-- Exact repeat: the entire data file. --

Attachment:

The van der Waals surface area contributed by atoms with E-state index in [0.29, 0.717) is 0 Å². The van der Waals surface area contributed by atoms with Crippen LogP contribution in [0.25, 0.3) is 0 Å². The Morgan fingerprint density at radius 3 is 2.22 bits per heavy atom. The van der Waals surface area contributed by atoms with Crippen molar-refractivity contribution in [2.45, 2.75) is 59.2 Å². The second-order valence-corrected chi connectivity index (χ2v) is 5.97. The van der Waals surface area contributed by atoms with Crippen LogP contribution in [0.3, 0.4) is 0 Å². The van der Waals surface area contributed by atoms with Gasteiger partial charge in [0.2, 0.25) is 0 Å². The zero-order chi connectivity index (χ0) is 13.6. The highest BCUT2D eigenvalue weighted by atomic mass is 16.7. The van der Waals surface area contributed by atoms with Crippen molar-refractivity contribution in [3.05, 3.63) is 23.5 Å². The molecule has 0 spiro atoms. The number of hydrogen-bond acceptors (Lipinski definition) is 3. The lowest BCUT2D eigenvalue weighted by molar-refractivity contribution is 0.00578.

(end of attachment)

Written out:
The van der Waals surface area contributed by atoms with E-state index in [0.29, 0.717) is 0 Å². The van der Waals surface area contributed by atoms with Crippen LogP contribution in [0.25, 0.3) is 0 Å². The Morgan fingerprint density at radius 3 is 2.22 bits per heavy atom. The van der Waals surface area contributed by atoms with Crippen molar-refractivity contribution in [2.45, 2.75) is 59.2 Å². The second-order valence-corrected chi connectivity index (χ2v) is 5.97. The van der Waals surface area contributed by atoms with Crippen LogP contribution in [0.3, 0.4) is 0 Å². The van der Waals surface area contributed by atoms with Gasteiger partial charge in [0.2, 0.25) is 0 Å². The zero-order chi connectivity index (χ0) is 13.6. The highest BCUT2D eigenvalue weighted by atomic mass is 16.7. The van der Waals surface area contributed by atoms with Crippen molar-refractivity contribution in [3.05, 3.63) is 23.5 Å². The molecule has 0 spiro atoms. The number of hydrogen-bond acceptors (Lipinski definition) is 3. The lowest BCUT2D eigenvalue weighted by molar-refractivity contribution is 0.00578.